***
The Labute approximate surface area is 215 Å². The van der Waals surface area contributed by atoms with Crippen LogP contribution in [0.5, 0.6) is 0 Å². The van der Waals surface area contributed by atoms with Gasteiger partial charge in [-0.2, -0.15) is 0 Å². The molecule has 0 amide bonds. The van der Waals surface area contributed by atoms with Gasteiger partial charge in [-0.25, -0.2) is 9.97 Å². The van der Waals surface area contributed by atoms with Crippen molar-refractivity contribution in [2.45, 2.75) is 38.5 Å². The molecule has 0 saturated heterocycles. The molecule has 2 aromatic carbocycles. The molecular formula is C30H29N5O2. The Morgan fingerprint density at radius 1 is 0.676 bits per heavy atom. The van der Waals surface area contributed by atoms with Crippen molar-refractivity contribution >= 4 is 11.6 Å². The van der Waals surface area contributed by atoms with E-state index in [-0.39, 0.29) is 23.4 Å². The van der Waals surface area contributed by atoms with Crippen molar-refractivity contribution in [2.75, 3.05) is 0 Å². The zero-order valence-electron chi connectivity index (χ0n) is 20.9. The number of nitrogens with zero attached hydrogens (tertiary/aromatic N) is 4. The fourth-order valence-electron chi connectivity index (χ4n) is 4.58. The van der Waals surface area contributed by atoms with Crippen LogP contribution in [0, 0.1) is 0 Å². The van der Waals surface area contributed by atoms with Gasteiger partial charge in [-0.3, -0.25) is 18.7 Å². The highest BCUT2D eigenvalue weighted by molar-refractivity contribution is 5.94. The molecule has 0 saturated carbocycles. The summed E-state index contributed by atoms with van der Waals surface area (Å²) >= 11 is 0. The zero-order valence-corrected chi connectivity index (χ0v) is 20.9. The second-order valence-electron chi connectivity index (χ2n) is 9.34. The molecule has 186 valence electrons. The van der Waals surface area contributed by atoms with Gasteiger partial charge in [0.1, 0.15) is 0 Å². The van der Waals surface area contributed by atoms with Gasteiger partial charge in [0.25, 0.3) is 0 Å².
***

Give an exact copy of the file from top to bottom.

The Labute approximate surface area is 215 Å². The van der Waals surface area contributed by atoms with Crippen LogP contribution in [0.5, 0.6) is 0 Å². The van der Waals surface area contributed by atoms with Gasteiger partial charge in [-0.2, -0.15) is 0 Å². The molecule has 0 amide bonds. The van der Waals surface area contributed by atoms with Gasteiger partial charge in [-0.25, -0.2) is 9.97 Å². The van der Waals surface area contributed by atoms with Crippen molar-refractivity contribution in [2.45, 2.75) is 38.5 Å². The molecule has 0 saturated heterocycles. The molecule has 2 aromatic carbocycles. The molecular formula is C30H29N5O2. The Morgan fingerprint density at radius 1 is 0.676 bits per heavy atom. The van der Waals surface area contributed by atoms with Crippen molar-refractivity contribution >= 4 is 11.6 Å². The van der Waals surface area contributed by atoms with E-state index in [-0.39, 0.29) is 23.4 Å². The van der Waals surface area contributed by atoms with Crippen molar-refractivity contribution in [2.75, 3.05) is 0 Å². The zero-order valence-electron chi connectivity index (χ0n) is 20.9. The number of nitrogens with zero attached hydrogens (tertiary/aromatic N) is 4. The fourth-order valence-electron chi connectivity index (χ4n) is 4.58. The van der Waals surface area contributed by atoms with Crippen LogP contribution in [0, 0.1) is 0 Å². The van der Waals surface area contributed by atoms with Gasteiger partial charge in [-0.3, -0.25) is 18.7 Å². The highest BCUT2D eigenvalue weighted by molar-refractivity contribution is 5.94. The molecule has 0 saturated carbocycles. The summed E-state index contributed by atoms with van der Waals surface area (Å²) >= 11 is 0. The zero-order valence-corrected chi connectivity index (χ0v) is 20.9. The second-order valence-electron chi connectivity index (χ2n) is 9.34. The molecule has 186 valence electrons. The van der Waals surface area contributed by atoms with Gasteiger partial charge in [0.1, 0.15) is 0 Å². The van der Waals surface area contributed by atoms with Gasteiger partial charge in [0.25, 0.3) is 0 Å².